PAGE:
Intelligent Discussion of Exodus: Gods and Kings – Godawa on Dead Reckoning TV

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If you remember, Mattson’s blog posts and my blog posts on Noah were the viral “go to” posts for deconstructing the Noah movie for its hideous gnostic earth worship and other subversive atheist storytelling elements.

Now, we discuss the latest monstrosity of atheist movie subversions of Biblical stories, Exodus: Gods and Kings.

Check it out here on YouTube.

Exodus: Gods & Kings: Thank God it Ain’t Noah. But Please DO NOT do King David.

The story of Moses retold through the eyes of secular humanists, atheists and agnostics. Okay, in some ways it wasn’t as explicitly subversive as Noah, and I liked it somewhat, but it wasn’t a great movie, it was only a good movie. Is it offensive to the Biblical worldview? Yes, though I suspect some Christians will enjoy this movie, even with its failings, than they did the horribly-done and anti-Biblical Noah movie.

But in other ways, it is more explicitly subversive of God and the Bible than Noah.

For those familiar with the Biblical story, there are some moving moments of emotion such as every scene with Ben Kingsley as Nun, a patriarch of Israel. But also Moses’ final acceptance of his people. And of course, the plagues are quite spectacular.

The story opens with Moses as an adult and a general in the Egyptian army. The Bible doesn’t say what Moses was in the service of Egypt, so this is a logical choice for an action movie, and it will come into play later as a powerful display of man’s failure to achieve through his strength what only God himself can achieve in the Exodus.

We see Moses as beloved of the Emperor over his true son Commodus — Er, wait, was this Gladiator? Oh no, I mean Moses was beloved of the Pharoah over his true son Ramses. When Moses discovers who he is, and then Ramses discovers who he is, Moses is exiled.

Oh, all the details are trivial, let’s get to the plagues!

The point is, the story is about the rivalry between two men brought up almost as brothers and how their religious identities tear them apart. Pretty cool idea, but it didn’t engage me. I didn’t believe it. Joel Edgerton is much more believable than the terribly weak cuts they used of him in the trailer. But Christian Bale seems distant, even in his romance with his wife Zipporah. He is a great actor for cold, alienating or removed characters (like American Psycho) but Moses is a man of passionate extremes. This makes it hard to care much for the human drama of the story, especially his unromantic romance with Zipporah.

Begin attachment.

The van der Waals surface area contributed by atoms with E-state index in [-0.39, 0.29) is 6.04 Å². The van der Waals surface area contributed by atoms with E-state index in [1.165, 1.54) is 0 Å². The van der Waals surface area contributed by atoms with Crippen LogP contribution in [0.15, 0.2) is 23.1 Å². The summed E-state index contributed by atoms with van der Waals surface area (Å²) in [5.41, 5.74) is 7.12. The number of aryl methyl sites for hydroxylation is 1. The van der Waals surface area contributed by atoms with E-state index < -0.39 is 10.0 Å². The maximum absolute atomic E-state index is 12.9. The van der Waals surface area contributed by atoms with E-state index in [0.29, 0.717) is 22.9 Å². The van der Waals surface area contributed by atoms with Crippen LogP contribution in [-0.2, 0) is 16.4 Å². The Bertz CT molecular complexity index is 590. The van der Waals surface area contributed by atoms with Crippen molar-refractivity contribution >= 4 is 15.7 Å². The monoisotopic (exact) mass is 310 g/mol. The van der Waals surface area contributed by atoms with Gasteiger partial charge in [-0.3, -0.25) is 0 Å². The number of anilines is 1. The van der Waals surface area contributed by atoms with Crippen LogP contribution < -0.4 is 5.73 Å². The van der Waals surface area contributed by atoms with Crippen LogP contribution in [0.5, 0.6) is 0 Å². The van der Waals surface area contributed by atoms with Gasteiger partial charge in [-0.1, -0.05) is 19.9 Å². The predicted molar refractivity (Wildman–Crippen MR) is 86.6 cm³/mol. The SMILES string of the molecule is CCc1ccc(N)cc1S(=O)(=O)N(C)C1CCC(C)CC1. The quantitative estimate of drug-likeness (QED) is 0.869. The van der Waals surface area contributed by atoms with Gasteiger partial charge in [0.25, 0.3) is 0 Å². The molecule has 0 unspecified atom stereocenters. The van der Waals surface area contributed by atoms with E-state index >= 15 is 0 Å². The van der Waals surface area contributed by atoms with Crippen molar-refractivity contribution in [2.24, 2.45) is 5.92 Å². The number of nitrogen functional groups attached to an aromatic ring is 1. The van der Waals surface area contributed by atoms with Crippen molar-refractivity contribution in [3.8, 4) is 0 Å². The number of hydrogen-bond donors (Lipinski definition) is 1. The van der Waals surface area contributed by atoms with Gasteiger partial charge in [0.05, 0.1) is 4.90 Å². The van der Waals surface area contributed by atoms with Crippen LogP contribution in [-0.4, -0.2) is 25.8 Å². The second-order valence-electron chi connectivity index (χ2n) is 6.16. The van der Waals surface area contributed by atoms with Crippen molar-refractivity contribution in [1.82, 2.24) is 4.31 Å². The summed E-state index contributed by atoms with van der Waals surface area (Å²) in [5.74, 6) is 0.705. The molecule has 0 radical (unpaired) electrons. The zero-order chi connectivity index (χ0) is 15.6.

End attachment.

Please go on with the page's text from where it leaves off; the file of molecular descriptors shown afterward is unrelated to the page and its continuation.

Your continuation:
Could this be because Bale was trying to play his Moses as a “schizophrenic barbarian”? The Moses in this movie does struggle with faith in God, which is Biblically fair, and he becomes more ragged and crazy looking over time, but he never crosses that border into madness that is so typical of secular interpretations of prophets. So maybe that was just Bale’s own madness in his pursuit of some kind of method acting technique. A caveat here is that it’s a great technique to make a prophet appear to be mad to the populace, when he is actually right. That kind of irony is standard storytelling technique. But it wouldn’t surprise me if Scott actually does consider Moses a crazy leader, considering his portrayal of God as well.

The problem is that Bale’s Moses never really emotionally connects with anyone, not even God. But then, God isn’t very engaging either. And maybe this is where it starts to feel off. There is a lot of intimate and engaging relationship between Moses and Yahweh in the Bible, but in this story, Moses doesn’t talk much to God and he never seems to know if he is in fact talking to God, since he alone can see him.

And God appears as a temperamental ten year old child.

A word to all you Hollywood kiss-ass Christians who want to be accepted by the “cool” secular community: It is not merely “Fundamentalist Phariseeism” to critique the God of the movie. (One could even say defending Hollywood without discernment would be like Sadducees. Pharisees aren’t too fair, you see, but Sadducees are quite sad, you see). After all is said and done, God is everything. So, yes, we care how our God is portrayed.

Now we all know that you can’t put everything in the Bible in the movie and you have to make some changes for the sake of the movie story. But the problem with this god is not merely that it does not follow the relationship as depicted in the Bible, but for mere storytelling as well, it is an alienating unfulfilling relationship. Yes, Moses had his times of arguing with Yahweh in the Scriptures, but he also communed with him. In this movie, he does not. Even apart from the Biblical text, this simply isn’t a fulfilling relationship. It is cold and distant. But then again, I would expect that atheists, agnostics and secular humanist storytellers do not understand how to portray such communing relationship because they have no experience to go by. After all, they don’t even believe it exists.

The Depiction of God’s Presence

Okay, everyone knows how difficult it is to depict God’s presence in a film, and Ridley Scott has my sympathies. We all acknowledge that the Old Hollywood way of having a disembodied voice is visually less engaging. God did appear as the “Angel of Yahweh” in many instances in the Bible, so showing him as a human figure is Biblical and works (The name of the character in the credits is “Malak” which is the Hebrew word for Angel. The Angel of Yahweh in the Bible is “Malak Yahweh” in Hebrew). Scott has said he liked the idea of a child being innocent and pure. But in contrast, the child in his movie is quite precocious and temperamental, so I think he is not being entirely forthright with us. I think he is trying to sell us.